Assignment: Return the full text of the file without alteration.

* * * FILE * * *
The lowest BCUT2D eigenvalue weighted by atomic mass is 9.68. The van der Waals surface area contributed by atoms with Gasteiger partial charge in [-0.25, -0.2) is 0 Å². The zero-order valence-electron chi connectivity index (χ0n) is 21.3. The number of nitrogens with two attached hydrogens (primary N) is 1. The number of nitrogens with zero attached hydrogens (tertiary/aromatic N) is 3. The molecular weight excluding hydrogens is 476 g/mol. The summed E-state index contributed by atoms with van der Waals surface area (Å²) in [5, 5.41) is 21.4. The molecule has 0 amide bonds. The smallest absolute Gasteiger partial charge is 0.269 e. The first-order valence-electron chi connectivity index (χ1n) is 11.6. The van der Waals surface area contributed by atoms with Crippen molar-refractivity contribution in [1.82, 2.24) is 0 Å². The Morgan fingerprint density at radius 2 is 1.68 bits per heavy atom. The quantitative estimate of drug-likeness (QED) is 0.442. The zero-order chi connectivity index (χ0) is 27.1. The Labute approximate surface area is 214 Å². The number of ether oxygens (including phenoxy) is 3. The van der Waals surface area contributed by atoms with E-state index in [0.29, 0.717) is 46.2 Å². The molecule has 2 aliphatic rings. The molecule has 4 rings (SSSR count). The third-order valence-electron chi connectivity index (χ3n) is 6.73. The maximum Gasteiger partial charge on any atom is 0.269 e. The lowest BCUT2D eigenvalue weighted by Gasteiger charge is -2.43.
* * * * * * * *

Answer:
The lowest BCUT2D eigenvalue weighted by atomic mass is 9.68. The van der Waals surface area contributed by atoms with Gasteiger partial charge in [-0.25, -0.2) is 0 Å². The zero-order valence-electron chi connectivity index (χ0n) is 21.3. The number of nitrogens with two attached hydrogens (primary N) is 1. The number of nitrogens with zero attached hydrogens (tertiary/aromatic N) is 3. The molecular weight excluding hydrogens is 476 g/mol. The summed E-state index contributed by atoms with van der Waals surface area (Å²) in [5, 5.41) is 21.4. The molecule has 0 amide bonds. The smallest absolute Gasteiger partial charge is 0.269 e. The first-order valence-electron chi connectivity index (χ1n) is 11.6. The van der Waals surface area contributed by atoms with Crippen molar-refractivity contribution in [1.82, 2.24) is 0 Å². The Morgan fingerprint density at radius 2 is 1.68 bits per heavy atom. The quantitative estimate of drug-likeness (QED) is 0.442. The zero-order chi connectivity index (χ0) is 27.1. The Labute approximate surface area is 214 Å². The number of ether oxygens (including phenoxy) is 3. The van der Waals surface area contributed by atoms with E-state index in [0.29, 0.717) is 46.2 Å². The molecule has 2 aliphatic rings. The molecule has 4 rings (SSSR count). The third-order valence-electron chi connectivity index (χ3n) is 6.73. The maximum Gasteiger partial charge on any atom is 0.269 e. The lowest BCUT2D eigenvalue weighted by Gasteiger charge is -2.43.